Pro-gun, pro-life and anti-Obamacare isn't the typical Democratic candidate's message - but it may be the party's best hope for holding on to the late Rep. John P. Murtha's seat in the increasingly conservative coal country of western Pennsylvania.
Mark Critz, a longtime aide to Mr. Murtha, was the handpicked choice of Democratic Party leaders to finish his boss's unexpired term and was expected - in a district that has twice as many registered Democrats as Republicans - to romp in May 18's special election for the seat Mr. Murtha held for 36 years.
But Pennsylvania's 12th District has been trending conservative the past few elections - Republican presidential candidate Sen. John McCain carried the district in 2008 - and now Mr. Critz, a Murtha staff member since 1994, is deadlocked with GOP contender and "tea party" organizer Tim Burns.
Mr. Critz is suddenly scrambling to distance himself from Washington.
"I opposed the health care bill. And I'm pro-life and pro-gun. That's not liberal," Mr. Critz said in a recent ad.
It's a prickly sound bite from a candidate getting help on the stump from heavy hitters such as Vice President Joseph R. Biden Jr. and significant financial support from Washington's Democratic establishment, including almost $500,000 from the Democratic Congressional Campaign Committee.
FireDogLake, a progressive blog, sarcastically noted that Democratic donors, "particularly pro-choice and pro-gun-control ones, are thrilled to know that Mark Critz plans to vote against every single one of their beliefs, and that they helped put him in office." Mr. Murtha himself was pro-gun.
On Tuesday, Mr. Critz took another hit, this one from the region's largest daily, the Pittsburgh Post-Gazette. The paper criticized Mr. Critz's "hedged and cautious" platform and endorsed 35-year-old Navy veteran Ryan Bucchianeri, Mr. Critz's underfunded opponent in the Democratic primary, also on May 18.
Two separate contests will be held that day: Mr. Critz and Mr. Burns are battling in the special election to fill the last several months of Mr. Murtha's term, and both are competing in their party primaries for the right to run again in November for a full two-year term starting in January.
Polls suggest that Mr. Burns, in particular, faces the unusual chance that he will win the special election but not get his party's nomination to run for re-election in November.
Mr. Burns said he was inspired to seek public office after organizing "tea party" rallies in the region. The 42-year-old businessman has stiff competition in the GOP primary, but he has focused his campaign on the special election, hammering Mr. Critz as a "career bureaucrat."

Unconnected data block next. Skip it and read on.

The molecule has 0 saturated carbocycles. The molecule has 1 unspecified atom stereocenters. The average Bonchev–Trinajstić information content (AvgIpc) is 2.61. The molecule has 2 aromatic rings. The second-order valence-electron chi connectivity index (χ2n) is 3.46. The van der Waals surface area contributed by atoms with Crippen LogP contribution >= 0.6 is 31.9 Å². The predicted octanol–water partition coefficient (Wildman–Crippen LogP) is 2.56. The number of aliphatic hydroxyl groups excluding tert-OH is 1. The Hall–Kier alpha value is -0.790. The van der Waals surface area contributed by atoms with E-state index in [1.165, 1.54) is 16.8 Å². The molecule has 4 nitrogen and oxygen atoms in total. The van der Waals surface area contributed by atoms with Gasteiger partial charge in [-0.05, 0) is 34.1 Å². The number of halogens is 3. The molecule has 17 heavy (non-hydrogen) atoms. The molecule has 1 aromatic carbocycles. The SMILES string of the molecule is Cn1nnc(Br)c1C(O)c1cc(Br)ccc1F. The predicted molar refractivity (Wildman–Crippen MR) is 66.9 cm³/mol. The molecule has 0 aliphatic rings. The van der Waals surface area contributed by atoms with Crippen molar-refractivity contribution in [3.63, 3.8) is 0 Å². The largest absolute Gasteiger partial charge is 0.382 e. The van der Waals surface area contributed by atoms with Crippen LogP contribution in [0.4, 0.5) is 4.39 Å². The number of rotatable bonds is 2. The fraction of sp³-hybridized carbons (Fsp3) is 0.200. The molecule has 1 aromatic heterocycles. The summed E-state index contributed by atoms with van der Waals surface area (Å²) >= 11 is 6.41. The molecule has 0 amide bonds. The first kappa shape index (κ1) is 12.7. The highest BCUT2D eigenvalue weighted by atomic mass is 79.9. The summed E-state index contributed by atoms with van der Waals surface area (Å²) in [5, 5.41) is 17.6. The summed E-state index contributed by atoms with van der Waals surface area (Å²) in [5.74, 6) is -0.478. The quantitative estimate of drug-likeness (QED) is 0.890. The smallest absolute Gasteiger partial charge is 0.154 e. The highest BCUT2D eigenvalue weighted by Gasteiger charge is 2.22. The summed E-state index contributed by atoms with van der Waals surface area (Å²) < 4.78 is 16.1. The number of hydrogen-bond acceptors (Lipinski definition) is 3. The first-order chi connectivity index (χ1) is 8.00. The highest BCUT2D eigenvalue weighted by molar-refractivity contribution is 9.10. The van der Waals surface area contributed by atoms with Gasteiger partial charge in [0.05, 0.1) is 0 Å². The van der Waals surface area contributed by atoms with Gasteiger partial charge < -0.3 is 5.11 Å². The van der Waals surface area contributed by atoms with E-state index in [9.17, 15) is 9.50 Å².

"There's a clear choice here: You want more of the Washington-as-usual approach, you vote for Mark Critz. He's a Washington insider who thinks that government creates jobs. The company I started employed more than 400 people," Mr. Burns said in a phone interview Monday. "This is a choice between the ultimate insider and someone who has made it in the real world."
Mr. Burns has been skeptical of the anti-Washington tone his opponent is taking in his television ads.
"He waited until after the health care bill was passed before he announced he would have voted against it. [House Speaker] Nancy Pelosi isn't raising money for Mark Critz because she thinks he's a nice guy," Mr. Burns said. "She is confident - as I am confident - that once he is in Washington, he will vote in lockstep with her."
Mr. Critz did not respond to phone calls or e-mails from The Washington Times for comment, but he has fired back at Mr. Burns, accusing him of "smearing" Mr. Murtha's record.
The possibility that Mr. Burns could capture a seat long held by Democrats has created a national buzz. Former Alaska Gov. Sarah Palin endorsed the self-made millionaire, and another Republican "outsider," Sen. Scott Brown of Massachusetts, is stumping for the Burns campaign.
If the Republican wins on May 18, it would be the first time a House seat has flipped to the GOP in a competitive special election since Mr. Obama took office and would serve notice that big changes could be coming in November.
Polls this week show Mr. Burns ahead or locked in a dead heat with Mr. Critz in the special election, but even if he beats Mr. Critz, there's no guarantee Mr. Burns will be on the ballot in November.
Mr. Burns is facing a formidable challenge in the Republican primary from Bill Russell, who ran a surprisingly tough campaign in 2008 against Mr. Murtha. The state party leadership passed over Mr. Russell for the special election, but the Iraq veteran isn't backing down in his bid to win the GOP primary for the November race.
In the first-quarter filing period, Mr. Russell outraised both Mr. Critz and Mr. Burns.
According to the Johnstown Tribune Democrat, Mr. Russell reported $737,365 in contributions from Jan. 1 to March 31, Mr. Critz posted $376,088 and Mr. Burns raised $225,936.
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